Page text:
Back in about 1987, I brought a good sized group over to the Holy Land, not only to give them a tour of the land, but I brought them over to attend the International Celebration of the Feast of Tabernacles. About 4,000 to 5,000 Christians a year attend. I brought that group up to Dominus Flevit and I presented the teaching that I just covered in a more extended form.
During the evening, we got ready for the final evening of the celebration, joining some 4,000 to 5,000 Christians walking around the Old City of Jerusalem. Bands were playing, we were singing and waving banners, and we were waving the flags of our country. We walked around the city to illustrate to the Jewish people that there are Christians in the world who stand behind Israel.
We ended that march around the city by walking up the very steep Mount of Olives. When we got to the top, we stood there and watched the sunset over the city. Thousands of pilgrims sang hymns as the sun set. It was a very moving time.
One of the persons that we had in our group was a man by the name of Terry Gibson. Terry was a trustee of Lamb & Lion Ministries at the time. He’s a pastor from the Houston, Texas area. When he got back to his room that night, Terry was so moved by what he had experienced at Dominus Flevit and in that march around that city and in that sunset that he experienced over the city of Jerusalem, that he sat down and began to write. He wrote a poem about the Eastern Gate. That poem has since been published in several books. The following is what he wrote.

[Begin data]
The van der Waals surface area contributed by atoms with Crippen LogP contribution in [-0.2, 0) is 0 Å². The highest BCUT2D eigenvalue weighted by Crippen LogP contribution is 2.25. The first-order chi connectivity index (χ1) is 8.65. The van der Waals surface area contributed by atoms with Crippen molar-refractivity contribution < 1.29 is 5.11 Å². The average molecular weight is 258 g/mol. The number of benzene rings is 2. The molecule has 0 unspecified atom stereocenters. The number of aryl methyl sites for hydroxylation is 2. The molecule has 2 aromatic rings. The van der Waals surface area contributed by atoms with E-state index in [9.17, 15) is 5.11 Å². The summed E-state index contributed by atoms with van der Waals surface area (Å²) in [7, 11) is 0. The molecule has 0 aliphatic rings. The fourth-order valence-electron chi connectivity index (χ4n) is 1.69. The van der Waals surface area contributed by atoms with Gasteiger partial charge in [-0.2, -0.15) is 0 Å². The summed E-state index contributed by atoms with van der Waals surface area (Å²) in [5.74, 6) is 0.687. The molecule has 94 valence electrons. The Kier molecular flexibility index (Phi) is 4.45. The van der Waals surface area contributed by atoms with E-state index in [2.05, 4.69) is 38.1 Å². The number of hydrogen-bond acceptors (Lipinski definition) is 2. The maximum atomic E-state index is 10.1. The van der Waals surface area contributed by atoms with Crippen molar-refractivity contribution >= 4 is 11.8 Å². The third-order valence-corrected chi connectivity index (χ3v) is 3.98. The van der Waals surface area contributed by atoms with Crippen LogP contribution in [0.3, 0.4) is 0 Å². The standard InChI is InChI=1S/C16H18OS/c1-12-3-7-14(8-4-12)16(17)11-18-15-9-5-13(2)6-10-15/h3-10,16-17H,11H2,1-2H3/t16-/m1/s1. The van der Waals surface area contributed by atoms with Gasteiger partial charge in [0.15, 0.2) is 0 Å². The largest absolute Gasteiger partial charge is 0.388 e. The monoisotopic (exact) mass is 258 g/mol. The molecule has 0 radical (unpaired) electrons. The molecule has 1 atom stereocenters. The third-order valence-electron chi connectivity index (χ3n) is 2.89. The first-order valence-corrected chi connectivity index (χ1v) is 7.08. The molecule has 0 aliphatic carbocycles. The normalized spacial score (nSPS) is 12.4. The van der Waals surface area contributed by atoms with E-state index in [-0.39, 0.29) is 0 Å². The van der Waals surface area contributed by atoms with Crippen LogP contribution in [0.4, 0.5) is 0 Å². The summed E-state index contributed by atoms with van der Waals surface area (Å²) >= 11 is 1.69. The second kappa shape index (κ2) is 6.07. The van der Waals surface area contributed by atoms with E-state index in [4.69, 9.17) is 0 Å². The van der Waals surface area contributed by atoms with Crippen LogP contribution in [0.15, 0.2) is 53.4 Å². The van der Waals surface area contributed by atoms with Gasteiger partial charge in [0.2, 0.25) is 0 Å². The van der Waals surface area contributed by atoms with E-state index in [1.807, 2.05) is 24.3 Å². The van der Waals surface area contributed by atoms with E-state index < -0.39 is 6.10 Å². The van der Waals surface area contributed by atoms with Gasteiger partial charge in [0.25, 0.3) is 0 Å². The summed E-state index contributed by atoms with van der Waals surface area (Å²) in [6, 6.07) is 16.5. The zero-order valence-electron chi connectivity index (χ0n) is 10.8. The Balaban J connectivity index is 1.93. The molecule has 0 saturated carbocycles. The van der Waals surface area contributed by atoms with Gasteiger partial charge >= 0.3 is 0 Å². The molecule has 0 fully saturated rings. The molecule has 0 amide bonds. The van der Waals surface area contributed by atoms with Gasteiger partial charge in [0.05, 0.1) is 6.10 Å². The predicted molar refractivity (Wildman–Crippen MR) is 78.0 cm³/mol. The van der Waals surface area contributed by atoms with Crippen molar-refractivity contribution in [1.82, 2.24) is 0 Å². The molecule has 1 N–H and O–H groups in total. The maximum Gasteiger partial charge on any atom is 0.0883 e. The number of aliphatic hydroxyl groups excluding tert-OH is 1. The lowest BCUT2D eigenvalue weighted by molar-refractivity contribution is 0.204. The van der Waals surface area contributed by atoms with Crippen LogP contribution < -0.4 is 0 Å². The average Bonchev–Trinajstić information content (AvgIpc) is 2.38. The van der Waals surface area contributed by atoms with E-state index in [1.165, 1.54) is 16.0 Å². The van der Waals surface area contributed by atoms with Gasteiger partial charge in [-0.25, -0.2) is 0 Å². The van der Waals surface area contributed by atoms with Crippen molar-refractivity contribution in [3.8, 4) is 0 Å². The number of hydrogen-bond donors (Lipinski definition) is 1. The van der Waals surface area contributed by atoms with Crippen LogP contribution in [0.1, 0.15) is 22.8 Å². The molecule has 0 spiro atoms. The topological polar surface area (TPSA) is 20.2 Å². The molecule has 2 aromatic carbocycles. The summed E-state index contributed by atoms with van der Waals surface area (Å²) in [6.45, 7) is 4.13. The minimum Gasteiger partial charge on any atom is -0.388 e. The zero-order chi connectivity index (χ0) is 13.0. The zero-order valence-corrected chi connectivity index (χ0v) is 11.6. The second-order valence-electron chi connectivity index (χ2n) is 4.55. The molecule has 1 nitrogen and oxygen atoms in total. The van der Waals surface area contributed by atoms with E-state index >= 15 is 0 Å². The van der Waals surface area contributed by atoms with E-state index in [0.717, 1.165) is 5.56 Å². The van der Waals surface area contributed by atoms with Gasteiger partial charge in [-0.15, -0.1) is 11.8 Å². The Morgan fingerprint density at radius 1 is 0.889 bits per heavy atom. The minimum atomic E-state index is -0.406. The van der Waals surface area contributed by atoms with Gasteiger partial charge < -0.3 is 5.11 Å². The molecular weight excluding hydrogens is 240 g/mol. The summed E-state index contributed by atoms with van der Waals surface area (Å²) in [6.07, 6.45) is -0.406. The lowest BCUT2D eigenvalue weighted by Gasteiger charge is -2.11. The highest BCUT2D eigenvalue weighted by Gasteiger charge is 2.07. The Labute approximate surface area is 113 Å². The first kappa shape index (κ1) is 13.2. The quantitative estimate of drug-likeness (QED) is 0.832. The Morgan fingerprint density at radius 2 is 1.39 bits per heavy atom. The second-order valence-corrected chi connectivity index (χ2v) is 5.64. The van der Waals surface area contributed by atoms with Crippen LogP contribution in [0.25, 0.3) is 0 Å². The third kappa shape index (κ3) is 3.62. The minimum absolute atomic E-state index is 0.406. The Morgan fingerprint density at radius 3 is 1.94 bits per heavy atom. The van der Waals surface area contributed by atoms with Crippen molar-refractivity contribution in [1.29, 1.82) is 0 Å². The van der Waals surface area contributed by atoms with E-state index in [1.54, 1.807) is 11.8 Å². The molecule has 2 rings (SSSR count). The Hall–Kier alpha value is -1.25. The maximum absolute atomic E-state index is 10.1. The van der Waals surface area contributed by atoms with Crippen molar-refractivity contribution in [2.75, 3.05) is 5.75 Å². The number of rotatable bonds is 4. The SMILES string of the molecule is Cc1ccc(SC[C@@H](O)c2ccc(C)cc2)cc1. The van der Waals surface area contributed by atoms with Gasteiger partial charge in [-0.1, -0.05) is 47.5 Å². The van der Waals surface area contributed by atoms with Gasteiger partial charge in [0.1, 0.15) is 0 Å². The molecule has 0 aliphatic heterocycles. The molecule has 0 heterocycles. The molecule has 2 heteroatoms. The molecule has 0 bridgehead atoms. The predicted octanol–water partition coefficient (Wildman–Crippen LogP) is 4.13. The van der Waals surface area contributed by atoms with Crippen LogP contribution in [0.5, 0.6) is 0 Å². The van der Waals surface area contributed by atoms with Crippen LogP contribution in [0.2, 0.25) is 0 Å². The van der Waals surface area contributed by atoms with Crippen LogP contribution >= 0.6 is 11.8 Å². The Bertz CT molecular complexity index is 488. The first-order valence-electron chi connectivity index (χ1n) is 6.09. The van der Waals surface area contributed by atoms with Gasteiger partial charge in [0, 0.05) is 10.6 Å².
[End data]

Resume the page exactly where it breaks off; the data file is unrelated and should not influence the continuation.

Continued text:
A Powerful Poem
There is a gate in waiting
In the City of the King
It waits above the valley
And adorns a tranquil scene
Jerusalem is churning
On the north, south and west
Yet the Eastern Gate waits quietly
Above multitudes at rest
On Olive Mount, I stood one day
And viewed this Golden Gate
Amid singing saints and setting sun
In the spirit was my state
Looking o’er this glorious Gate
From atop that blessed mount
Two scenes of great events
I saw, and I now recount
One scene took place in ages past
The other is soon to be
In both there was the Son of God
And this Gate of Destiny
The first scene was triumphant
They hailed Him as a King
There were thousands in the valley
And “Hosannas” loud did ring
Many miracles of greatness
Had He done before their eyes
Giving sight to the blind
Calling forth the dead to rise
His disciples were elated
As they joined this happy throng
But little did they know